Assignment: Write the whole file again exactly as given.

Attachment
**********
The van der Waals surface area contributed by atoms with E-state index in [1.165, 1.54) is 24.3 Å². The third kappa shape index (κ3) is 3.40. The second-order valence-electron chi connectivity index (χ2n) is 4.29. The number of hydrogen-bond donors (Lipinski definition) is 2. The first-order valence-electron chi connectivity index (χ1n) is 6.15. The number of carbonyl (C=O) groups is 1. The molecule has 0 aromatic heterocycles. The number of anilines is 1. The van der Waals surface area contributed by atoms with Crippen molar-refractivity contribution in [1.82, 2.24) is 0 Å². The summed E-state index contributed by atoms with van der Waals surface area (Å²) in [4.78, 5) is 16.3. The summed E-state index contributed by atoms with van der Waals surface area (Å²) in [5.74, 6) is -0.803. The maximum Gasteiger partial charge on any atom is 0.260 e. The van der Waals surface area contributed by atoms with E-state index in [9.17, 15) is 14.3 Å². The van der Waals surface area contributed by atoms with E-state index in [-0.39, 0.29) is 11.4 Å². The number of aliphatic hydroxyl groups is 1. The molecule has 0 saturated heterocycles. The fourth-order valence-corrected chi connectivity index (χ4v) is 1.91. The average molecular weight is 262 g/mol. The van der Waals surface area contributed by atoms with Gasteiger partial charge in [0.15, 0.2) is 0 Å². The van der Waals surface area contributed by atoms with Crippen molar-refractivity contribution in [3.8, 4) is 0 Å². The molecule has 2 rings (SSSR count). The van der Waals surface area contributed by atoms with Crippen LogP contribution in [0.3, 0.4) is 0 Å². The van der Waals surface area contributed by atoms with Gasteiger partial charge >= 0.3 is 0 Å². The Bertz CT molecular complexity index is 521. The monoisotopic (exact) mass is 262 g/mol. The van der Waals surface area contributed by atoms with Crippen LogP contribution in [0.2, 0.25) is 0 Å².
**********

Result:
The van der Waals surface area contributed by atoms with E-state index in [1.165, 1.54) is 24.3 Å². The third kappa shape index (κ3) is 3.40. The second-order valence-electron chi connectivity index (χ2n) is 4.29. The number of hydrogen-bond donors (Lipinski definition) is 2. The first-order valence-electron chi connectivity index (χ1n) is 6.15. The number of carbonyl (C=O) groups is 1. The molecule has 0 aromatic heterocycles. The number of anilines is 1. The van der Waals surface area contributed by atoms with Crippen molar-refractivity contribution in [1.82, 2.24) is 0 Å². The summed E-state index contributed by atoms with van der Waals surface area (Å²) in [4.78, 5) is 16.3. The summed E-state index contributed by atoms with van der Waals surface area (Å²) in [5.74, 6) is -0.803. The maximum Gasteiger partial charge on any atom is 0.260 e. The van der Waals surface area contributed by atoms with E-state index in [9.17, 15) is 14.3 Å². The van der Waals surface area contributed by atoms with E-state index in [-0.39, 0.29) is 11.4 Å². The number of aliphatic hydroxyl groups is 1. The molecule has 0 saturated heterocycles. The fourth-order valence-corrected chi connectivity index (χ4v) is 1.91. The average molecular weight is 262 g/mol. The van der Waals surface area contributed by atoms with Gasteiger partial charge in [0.15, 0.2) is 0 Å². The van der Waals surface area contributed by atoms with Crippen molar-refractivity contribution in [3.8, 4) is 0 Å². The molecule has 2 rings (SSSR count). The van der Waals surface area contributed by atoms with Crippen LogP contribution in [0.3, 0.4) is 0 Å². The van der Waals surface area contributed by atoms with Gasteiger partial charge >= 0.3 is 0 Å². The Bertz CT molecular complexity index is 521. The monoisotopic (exact) mass is 262 g/mol. The van der Waals surface area contributed by atoms with Crippen LogP contribution in [0.2, 0.25) is 0 Å².